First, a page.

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Opening up.

These past few days were really rich with personal inquiry into honesty. I dived deep into the subject to the point where it became quite suffocating. I was piercing my inner world, trying to get to the heart of my dishonesties. For three days straight I was spending way too much time on introspection and it made me feel very aware of my presence. I call it presence but due to the nature of the inquiry, confronting my own bullshit, the more suitable way to call it is self-pity. It got so narrow and introverted that at some point I felt it is becoming too much. As I wasn’t making any direct connections to the momentary experiences, I got pretty stuck and lonely inside facing all the unpleasant realisations. But the good news is that yesterday I got to the point where the narrowness of the space became so obvious that I had to take a step out and look for the bigger picture again.

Very often we get stuck on the details, focusing too much on procedures and execution. We tend to forget about why do we do what we do. What is driving these operations we are busy with. Like in my case, I was dissecting my mind trying to get a grip on the ares where I am deciding myself. But what is the point of it? Without looking at higher motivation, this unpleasant procedure won’t make any sense. But if I look at it through the prism of intrinsic motivation, which lays outside of my internal structure, then the process becomes meaningful. The purpose of this exercise is to get a better understanding of my own trustworthiness so I can be trustworthy for the people. Having it as a motivation adds sense to the suffering and makes it easier to bare. So it is essential to always keep an eye that your intrinsic motivations stay in the field of awareness. It is not easy to do though. Zooming out needs a time gap to step out and get an overview.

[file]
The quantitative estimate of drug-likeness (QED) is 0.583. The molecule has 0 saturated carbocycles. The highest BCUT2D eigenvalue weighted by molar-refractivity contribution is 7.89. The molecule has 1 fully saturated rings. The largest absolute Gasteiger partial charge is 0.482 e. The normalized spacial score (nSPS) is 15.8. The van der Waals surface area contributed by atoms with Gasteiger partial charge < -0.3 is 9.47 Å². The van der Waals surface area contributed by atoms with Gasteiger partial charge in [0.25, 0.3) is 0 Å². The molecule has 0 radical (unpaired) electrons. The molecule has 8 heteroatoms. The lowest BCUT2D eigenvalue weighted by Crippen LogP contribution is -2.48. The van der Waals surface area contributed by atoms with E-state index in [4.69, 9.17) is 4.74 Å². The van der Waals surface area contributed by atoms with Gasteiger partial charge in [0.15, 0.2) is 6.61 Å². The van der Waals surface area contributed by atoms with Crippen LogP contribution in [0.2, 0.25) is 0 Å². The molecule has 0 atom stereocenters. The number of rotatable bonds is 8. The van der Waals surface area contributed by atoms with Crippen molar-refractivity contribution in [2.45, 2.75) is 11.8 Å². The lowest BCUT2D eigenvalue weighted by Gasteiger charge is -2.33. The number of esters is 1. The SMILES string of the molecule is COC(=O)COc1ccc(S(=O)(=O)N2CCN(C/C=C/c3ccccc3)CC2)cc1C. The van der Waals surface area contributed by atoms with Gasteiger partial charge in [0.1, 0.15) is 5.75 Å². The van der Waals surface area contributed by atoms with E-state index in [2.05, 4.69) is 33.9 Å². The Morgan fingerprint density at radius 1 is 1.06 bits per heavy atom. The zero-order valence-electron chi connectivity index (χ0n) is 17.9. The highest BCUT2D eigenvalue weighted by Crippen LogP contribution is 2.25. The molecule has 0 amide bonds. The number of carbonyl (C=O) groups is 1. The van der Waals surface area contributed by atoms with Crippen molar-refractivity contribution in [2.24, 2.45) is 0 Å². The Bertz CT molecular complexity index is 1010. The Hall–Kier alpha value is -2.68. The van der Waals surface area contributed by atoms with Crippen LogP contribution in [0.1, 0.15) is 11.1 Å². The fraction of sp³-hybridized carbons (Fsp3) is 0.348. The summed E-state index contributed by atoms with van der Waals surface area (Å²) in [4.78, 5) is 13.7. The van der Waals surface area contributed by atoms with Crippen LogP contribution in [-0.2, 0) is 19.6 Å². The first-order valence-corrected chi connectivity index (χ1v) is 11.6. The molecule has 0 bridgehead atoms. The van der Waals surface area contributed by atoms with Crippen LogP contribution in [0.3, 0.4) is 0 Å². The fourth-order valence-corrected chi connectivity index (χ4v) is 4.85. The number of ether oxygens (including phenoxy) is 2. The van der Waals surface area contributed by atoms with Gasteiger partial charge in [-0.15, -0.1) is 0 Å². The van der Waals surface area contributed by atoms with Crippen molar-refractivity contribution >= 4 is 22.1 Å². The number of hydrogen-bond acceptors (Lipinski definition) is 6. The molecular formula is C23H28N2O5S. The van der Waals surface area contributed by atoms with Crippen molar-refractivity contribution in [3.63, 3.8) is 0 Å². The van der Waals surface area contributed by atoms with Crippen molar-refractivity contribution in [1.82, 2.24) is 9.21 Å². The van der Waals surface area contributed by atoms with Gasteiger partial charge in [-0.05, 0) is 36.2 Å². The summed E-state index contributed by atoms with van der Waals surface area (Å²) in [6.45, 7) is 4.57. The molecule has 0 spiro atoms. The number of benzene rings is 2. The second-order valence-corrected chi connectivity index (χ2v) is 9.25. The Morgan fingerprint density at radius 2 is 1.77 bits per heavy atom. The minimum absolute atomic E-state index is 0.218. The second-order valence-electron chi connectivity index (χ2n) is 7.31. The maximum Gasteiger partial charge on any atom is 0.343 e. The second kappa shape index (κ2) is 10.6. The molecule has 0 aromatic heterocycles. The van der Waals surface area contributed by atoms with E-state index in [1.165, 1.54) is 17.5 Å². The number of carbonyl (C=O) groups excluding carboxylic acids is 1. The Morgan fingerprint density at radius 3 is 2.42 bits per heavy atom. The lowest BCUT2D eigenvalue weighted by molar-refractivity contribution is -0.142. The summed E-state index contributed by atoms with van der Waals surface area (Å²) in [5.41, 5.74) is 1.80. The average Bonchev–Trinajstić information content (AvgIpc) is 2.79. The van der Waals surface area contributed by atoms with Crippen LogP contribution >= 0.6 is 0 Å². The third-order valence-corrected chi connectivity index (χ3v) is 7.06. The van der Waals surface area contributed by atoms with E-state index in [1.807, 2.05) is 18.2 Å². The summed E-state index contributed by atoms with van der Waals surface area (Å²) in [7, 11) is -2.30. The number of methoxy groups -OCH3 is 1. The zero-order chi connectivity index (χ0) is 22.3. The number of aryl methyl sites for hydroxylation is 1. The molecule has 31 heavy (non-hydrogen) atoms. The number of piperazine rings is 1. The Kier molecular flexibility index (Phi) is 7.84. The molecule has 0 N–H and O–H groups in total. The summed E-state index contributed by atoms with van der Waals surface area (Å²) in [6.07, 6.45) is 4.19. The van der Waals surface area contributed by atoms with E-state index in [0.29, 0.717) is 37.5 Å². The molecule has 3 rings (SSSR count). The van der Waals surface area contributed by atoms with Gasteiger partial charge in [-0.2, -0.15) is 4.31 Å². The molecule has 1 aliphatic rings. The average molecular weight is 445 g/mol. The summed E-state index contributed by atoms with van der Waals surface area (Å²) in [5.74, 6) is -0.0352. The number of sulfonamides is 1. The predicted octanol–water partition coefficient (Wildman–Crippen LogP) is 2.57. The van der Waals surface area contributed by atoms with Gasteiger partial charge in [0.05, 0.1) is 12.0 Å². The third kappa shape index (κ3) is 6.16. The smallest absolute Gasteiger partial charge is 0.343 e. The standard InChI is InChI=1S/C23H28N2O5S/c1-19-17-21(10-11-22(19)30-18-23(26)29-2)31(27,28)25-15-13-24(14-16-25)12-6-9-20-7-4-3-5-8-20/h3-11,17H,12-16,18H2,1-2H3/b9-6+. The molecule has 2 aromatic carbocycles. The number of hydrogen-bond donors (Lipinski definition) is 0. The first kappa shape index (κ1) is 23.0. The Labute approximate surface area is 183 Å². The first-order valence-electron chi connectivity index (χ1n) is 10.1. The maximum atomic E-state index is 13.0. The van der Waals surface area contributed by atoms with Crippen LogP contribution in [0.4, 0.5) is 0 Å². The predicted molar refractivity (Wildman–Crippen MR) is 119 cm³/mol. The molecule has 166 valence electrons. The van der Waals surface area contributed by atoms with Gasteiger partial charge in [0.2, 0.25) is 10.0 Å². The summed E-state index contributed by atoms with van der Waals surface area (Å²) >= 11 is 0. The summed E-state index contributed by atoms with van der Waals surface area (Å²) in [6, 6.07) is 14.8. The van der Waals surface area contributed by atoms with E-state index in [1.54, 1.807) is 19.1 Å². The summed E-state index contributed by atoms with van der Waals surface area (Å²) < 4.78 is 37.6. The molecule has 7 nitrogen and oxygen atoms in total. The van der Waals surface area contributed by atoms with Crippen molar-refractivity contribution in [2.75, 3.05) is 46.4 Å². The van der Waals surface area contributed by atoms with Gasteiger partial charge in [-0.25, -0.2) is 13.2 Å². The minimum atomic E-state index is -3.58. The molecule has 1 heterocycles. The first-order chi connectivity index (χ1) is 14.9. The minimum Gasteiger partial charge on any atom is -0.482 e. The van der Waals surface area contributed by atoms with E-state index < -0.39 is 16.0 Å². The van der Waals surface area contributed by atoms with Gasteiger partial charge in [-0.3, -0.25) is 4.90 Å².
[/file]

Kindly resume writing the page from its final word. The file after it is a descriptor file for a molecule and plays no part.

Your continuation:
What helps me is to have in mind two concepts, two ways to engage with the world through individual experience. It is meditation and contemplation. There is an important distinction between the two. Meditation literally means to ‘move to the centre’, whereas contemplation means ‘to hold an idea in mind’. To meditate is to observe something in its naked state, whereas to contemplate that thing is to raise it up into meaning.

Meditation is our attention ‘scaling down’, and contemplation is our attention ‘scaling up’. When we scale-down, we deconstruct our experience; when we scale up, we assemble a larger vision from disparate parts. To be mindful is to do both simultaneously, to be more precise and detailed in our attention, but also to be able to grasp a greater territory of insight. Meditation deconstructs and narrows our attention, whereas contemplation constructs and widens it. It is essential that we get a sense of these two different modalities and actively use them. I am using meditation and contemplation merely as metaphors here, without relation to particular practices. Keeping the possibilities to use both perspectives serves me as a reminder. In the ideal scenario they become a reminder to shift. They don’t always work, but with a bit of practice it is a useful way to pull yourself out of the narrow space of self-entered analysis.

I am glad I managed to take a step back and contemplate on my dishonesty and see how can I apply this experience to the bigger picture. It feels like a new chapter is opening up.

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